Alessi's Ark

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Alessi's Ark

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You're always going to prick up your ears and pay close attention to an artist with a name like Alessi if, like us, you consider 1977 Top 10 hit Oh Lori by Guilty Pleasures demigods the Alessi Brothers to be a work of wavy-haired, sun-kissed, orchestral-pop genius. Alessi Laurent-Marke is an 18-year-old Londoner whose often sparse acoustic lullabies put her more in the next-Laura-Marling category, but when she and her compadres lay on the strings her songs do assume a poppy lushness that is quite captivating. Her song, Constellations, for example, is a picture of rapture made all the more magical by the generous use of harp and violins (it's actually about freckles). Then again, if you're into the raw and the powerful, the stripped-down visceral and impactful, Laurent-Marke's breathy vocals, tendency towards the ornate and general air of whimsicality are about as far removed from, say, Florence & the Machine as you can possibly get. Horses for courses, innit.

Or rather, The Horse. That's the title of her EP, out now on Virgin, the label that brought us Irish pop-rockers the Thrills, whose own breathily delivered orchestral pop, incidentally, is oddly reminiscent of the music created by Laurent-Marke and her band. That band includes a couple of musicians from Omaha in Nebraska who comprise two-thirds of cult American indie heroes Bright Eyes – namely, Mike Mogis and Nate Walcott; that is, the ones who aren't Conor Oberst – and it is they who provide the backing on her debut album. This ranges, as we say, from the simple and spare to the sweeping and symphonic.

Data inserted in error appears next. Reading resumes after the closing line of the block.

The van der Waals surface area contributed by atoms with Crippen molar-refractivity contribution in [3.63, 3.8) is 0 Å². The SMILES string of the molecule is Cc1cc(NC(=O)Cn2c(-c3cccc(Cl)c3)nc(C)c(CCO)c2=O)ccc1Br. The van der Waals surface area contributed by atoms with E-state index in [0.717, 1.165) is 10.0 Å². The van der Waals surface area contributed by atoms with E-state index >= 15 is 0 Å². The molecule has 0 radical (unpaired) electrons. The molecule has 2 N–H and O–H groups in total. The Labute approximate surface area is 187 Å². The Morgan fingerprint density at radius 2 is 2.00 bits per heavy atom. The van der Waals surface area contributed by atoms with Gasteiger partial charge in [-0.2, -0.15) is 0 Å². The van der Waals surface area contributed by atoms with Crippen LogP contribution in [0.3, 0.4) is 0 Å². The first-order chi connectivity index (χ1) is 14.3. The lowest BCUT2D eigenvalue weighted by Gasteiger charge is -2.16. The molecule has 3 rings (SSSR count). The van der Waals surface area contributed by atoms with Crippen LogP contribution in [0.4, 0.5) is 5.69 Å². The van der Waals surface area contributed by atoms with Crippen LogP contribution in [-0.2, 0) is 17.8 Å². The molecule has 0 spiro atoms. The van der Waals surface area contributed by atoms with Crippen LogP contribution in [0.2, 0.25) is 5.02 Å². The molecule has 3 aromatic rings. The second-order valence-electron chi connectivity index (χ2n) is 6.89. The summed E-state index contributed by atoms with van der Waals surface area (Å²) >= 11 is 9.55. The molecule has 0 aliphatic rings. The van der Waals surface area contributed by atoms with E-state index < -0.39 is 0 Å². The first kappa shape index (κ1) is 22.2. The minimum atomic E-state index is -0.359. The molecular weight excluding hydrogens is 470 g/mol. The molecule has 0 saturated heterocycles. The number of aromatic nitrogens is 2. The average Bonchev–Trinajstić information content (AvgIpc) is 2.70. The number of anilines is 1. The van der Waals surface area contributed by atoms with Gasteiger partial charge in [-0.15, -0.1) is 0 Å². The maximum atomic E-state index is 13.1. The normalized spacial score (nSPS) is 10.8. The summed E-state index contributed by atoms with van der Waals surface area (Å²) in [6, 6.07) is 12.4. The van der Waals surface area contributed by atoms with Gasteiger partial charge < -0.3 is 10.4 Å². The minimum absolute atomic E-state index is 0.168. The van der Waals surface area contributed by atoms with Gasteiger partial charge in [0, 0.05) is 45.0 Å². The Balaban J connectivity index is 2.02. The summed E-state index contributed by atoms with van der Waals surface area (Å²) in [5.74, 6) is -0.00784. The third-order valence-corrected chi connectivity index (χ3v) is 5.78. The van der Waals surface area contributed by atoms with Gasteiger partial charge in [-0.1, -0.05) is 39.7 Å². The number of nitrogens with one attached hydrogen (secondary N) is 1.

Whimsy and wonder are the watchwords, so beware. Fans of the gutsy and earthy should look away now. Laurent-Marke has been writing material like The Asteroids Collide – "about," she explains, "a long-distance love affair, using the metaphor of asteroids as bodies" – since she was 15. She's got songs called Magic Weather complete with suitable fairytale melodies, dream imagery and baroque arrangements. And she writes on her MySpace of her recording-artist counterpart Alessi as "a magical creature … I think of her as this unique 18-year-old girl who is very excited, very alert, and very open to the world of imagination".

She's not all cutesy doe-eyed Disney-esque innocence. She's not from Wookie Hole or Nether Wallop or somesuch rural idyll full of fairies and elves, she's from Hammersmith. Much of her inspiration, she says, comes from authors like JD Salinger and Edward Gorey (even his name sounds, you know, a bit horrific) and films such as Harold and Maude, a comical but disturbing tale of a love affair between an old lady and a boy. She created her own fanzine, Brain Bulletin, when she was at secondary school, and proceeded to distribute it in a launderette on Shepherd's Bush Road. And she describes what she does as "a new take on psychedelic folk music, very British, a little like Syd Barrett, who was very childlike in his own way". Barrett had pretty much lost his mind and reverted to a state that was, yes, almost childlike in its defection from reality by the time he'd left his teens. We trust Laurent-Marke knows what she's playing with here.